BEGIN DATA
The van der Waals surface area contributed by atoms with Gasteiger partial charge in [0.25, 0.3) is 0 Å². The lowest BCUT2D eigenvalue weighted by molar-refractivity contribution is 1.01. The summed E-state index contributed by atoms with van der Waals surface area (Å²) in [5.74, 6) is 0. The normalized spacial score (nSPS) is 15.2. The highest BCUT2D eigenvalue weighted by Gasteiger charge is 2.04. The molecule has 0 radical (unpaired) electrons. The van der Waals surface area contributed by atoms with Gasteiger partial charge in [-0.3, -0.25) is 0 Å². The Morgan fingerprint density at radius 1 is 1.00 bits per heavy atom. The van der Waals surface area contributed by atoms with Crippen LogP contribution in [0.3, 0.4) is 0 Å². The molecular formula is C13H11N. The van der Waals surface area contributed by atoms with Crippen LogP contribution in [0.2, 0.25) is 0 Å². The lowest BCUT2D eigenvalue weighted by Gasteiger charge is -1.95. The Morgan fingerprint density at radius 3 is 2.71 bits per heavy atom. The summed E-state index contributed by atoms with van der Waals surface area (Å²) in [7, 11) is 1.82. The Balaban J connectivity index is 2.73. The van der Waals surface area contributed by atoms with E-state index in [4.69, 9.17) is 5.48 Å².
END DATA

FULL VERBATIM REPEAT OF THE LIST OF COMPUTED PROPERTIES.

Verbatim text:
The van der Waals surface area contributed by atoms with Gasteiger partial charge in [0.25, 0.3) is 0 Å². The lowest BCUT2D eigenvalue weighted by molar-refractivity contribution is 1.01. The summed E-state index contributed by atoms with van der Waals surface area (Å²) in [5.74, 6) is 0. The normalized spacial score (nSPS) is 15.2. The highest BCUT2D eigenvalue weighted by Gasteiger charge is 2.04. The molecule has 0 radical (unpaired) electrons. The van der Waals surface area contributed by atoms with Gasteiger partial charge in [-0.3, -0.25) is 0 Å². The Morgan fingerprint density at radius 1 is 1.00 bits per heavy atom. The van der Waals surface area contributed by atoms with Crippen LogP contribution in [0.3, 0.4) is 0 Å². The molecular formula is C13H11N. The van der Waals surface area contributed by atoms with Crippen LogP contribution in [0.2, 0.25) is 0 Å². The lowest BCUT2D eigenvalue weighted by Gasteiger charge is -1.95. The Morgan fingerprint density at radius 3 is 2.71 bits per heavy atom. The summed E-state index contributed by atoms with van der Waals surface area (Å²) in [7, 11) is 1.82. The Balaban J connectivity index is 2.73. The van der Waals surface area contributed by atoms with E-state index in [4.69, 9.17) is 5.48 Å².